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Old 04-05-2014, 07:57 PM   #23
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Into Luxiury (Aspec)

Route 82 southeast took me quickly and directly to Aspen, past the little airport and in through a gorgeous welcome of mountains. I arrived at about 4:30pm or so. Aspen was pretty sweet. It reeked of all wealth and no industry. That said, the downtown area was crisscrossed with charming little streets and plenty of small shops to keep people busy. The ski runs – now green – stretched up from the main square of town, and every town needs a central meeting place.

I found the Hotel Jerome easily – right downtown. It had a gorgeous stone façade. I did a few laps around town to get my bearings and scope out the social scene. Eventually, I pulled up at the front of the hotel and a dude came out with a “hello sir!” I responded with a “Hi, I’m checking in, can I leave this [bike] here for a minute?” He responded with: “Do you have a reservation?” Duh, like I’m checking in without a reservation. Poor guy. He could hang out with my hot and clicking bike while I went in, still fully-ATGATT. I’m sort of a do-it-yourself guy. I’m able-bodied. I try to save bucks here and there, especially for things that I can handle myself. So I sort of like pulling up to a hotel on a bike – there’s really not going to be a need to tip someone to park my bike or carry my luggage. I hate to say it – and I know these people make their living on tips – but you can drive yourself crazy traveling in tip-centric places like Hawaii, New York, etc., or anytime you visit higher-end places. My wife and I make a fine living, but we started to get tip-overload on a work/pleasure trip to Hawaii. We were staying at a number of hotels over the course of 10 days, and renting a few cars on the various islands. To keep frickin’ small bills on-hand for tipping is a pain in the ass. Especially when you’re a grown-ass man, 6’3”, raised by do-it-yourselfer Midwesterners who taught self-sufficiency and frugality! So, I guess what I’m saying is that motorcycle travel will often discourage that kind of tip-piness. Valet parkers won’t/can’t ride bikes. They don’t know what to do with latched-on and strapped-on bike luggage. Another reason to ride more!

Shockingly, an eastern European girl was at the front desk. She’s like, “Umm wait a minute while I check on something.” I’m like, “Great, my Hotels.com reservation didn’t go thru.” But it all worked.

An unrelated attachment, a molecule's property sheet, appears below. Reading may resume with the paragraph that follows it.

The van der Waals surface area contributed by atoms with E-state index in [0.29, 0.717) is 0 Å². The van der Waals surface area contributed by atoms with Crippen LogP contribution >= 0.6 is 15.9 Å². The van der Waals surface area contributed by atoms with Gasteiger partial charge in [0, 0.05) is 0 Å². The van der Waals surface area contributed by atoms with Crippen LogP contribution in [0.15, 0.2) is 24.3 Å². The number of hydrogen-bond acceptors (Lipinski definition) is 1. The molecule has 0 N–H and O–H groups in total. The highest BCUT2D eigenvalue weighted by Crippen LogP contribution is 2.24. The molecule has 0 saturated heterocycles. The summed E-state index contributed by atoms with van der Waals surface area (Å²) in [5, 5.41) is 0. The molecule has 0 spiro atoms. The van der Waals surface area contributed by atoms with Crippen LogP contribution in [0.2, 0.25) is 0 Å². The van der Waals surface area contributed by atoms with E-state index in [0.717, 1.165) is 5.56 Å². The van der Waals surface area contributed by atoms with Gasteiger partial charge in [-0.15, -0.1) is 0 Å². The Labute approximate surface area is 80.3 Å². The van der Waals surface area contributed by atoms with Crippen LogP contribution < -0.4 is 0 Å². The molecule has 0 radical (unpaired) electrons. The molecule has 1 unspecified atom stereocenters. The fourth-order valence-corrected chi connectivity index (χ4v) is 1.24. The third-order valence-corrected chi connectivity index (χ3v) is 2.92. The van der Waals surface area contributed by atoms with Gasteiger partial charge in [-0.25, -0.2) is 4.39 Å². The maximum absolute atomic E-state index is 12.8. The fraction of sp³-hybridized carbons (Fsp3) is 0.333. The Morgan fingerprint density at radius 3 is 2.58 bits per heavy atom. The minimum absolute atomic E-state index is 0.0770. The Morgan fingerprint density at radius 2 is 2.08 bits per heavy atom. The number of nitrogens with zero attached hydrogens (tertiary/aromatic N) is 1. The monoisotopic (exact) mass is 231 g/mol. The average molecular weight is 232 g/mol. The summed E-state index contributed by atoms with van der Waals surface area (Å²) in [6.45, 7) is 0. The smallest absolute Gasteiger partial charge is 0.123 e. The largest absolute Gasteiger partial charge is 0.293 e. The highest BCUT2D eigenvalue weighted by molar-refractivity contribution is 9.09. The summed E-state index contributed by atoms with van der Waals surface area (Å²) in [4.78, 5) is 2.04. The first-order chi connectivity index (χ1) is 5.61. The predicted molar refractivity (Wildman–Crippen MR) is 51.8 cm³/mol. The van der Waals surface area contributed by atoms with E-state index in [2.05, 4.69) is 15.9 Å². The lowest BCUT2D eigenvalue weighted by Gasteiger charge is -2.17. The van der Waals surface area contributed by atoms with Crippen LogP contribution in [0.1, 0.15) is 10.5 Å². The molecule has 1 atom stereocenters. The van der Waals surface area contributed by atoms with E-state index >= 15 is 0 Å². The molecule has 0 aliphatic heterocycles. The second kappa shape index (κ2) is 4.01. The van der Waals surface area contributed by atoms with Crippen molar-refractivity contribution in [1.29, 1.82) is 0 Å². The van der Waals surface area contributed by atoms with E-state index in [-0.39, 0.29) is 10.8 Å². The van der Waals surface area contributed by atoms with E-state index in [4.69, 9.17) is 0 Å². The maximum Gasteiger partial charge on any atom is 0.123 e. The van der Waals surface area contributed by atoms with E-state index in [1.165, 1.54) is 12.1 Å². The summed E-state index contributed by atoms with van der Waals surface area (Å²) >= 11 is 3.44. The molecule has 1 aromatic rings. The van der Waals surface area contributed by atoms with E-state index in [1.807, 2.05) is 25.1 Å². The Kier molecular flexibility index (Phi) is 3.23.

She asked, “Did you come through the pass?” I responded, confused and a bit taken aback, “I came thru so many passes I don’t know anymore.” I was a bit burnt, and it must have showed because they gave me a free parking spot under the building, along with my room key. I rolled down to the garage, left the bike, and wandered around the back wing of the hotel looking for the front wing. It was a gorgeous – if immense – place inside. When I finally found my room and figured out how to use the key card, I also found the room to be immense too! The biggest non-suite hotel room I’ve ever had (yet no view – I was stuck looking at the inside of the breezeway between wings). This thing had a monstrous bedroom: a fireplace in the corner; a gigantic flat screen; two big leather seats; a monster bed with a leather headboard. I wandered to the bedside table – a remote control for the whole room caught my eye. It controlled window shades (sheers/drapes), fireplace, TV, sound, lights, etc. Buttons were labeled by door. One was “Request Maid Service” and “Privacy” – just like when you hang the little doorknob tag out there. This thing talked when I pressed it: “Maid service requested.”
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Old 04-05-2014, 10:57 PM   #24
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Ahhhhh, Aspen












The bathroom was a monster, too: a two-foot-deep soak tub with jets. Jeez, it looked like a sarcophagus! Monster shower with lots of heads, with rain-down shower heads. And what’s this strange square in the mirror? Good lord, it’s another TV! There’s a TV in the bathroom, built into the mirror, so it’s nearly invisible! I started doing laps around the room! What better way to celebrate this luxury than to watch The Sopranos as I took a long, very deep bath. I did so later.
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Old 04-06-2014, 07:48 AM   #25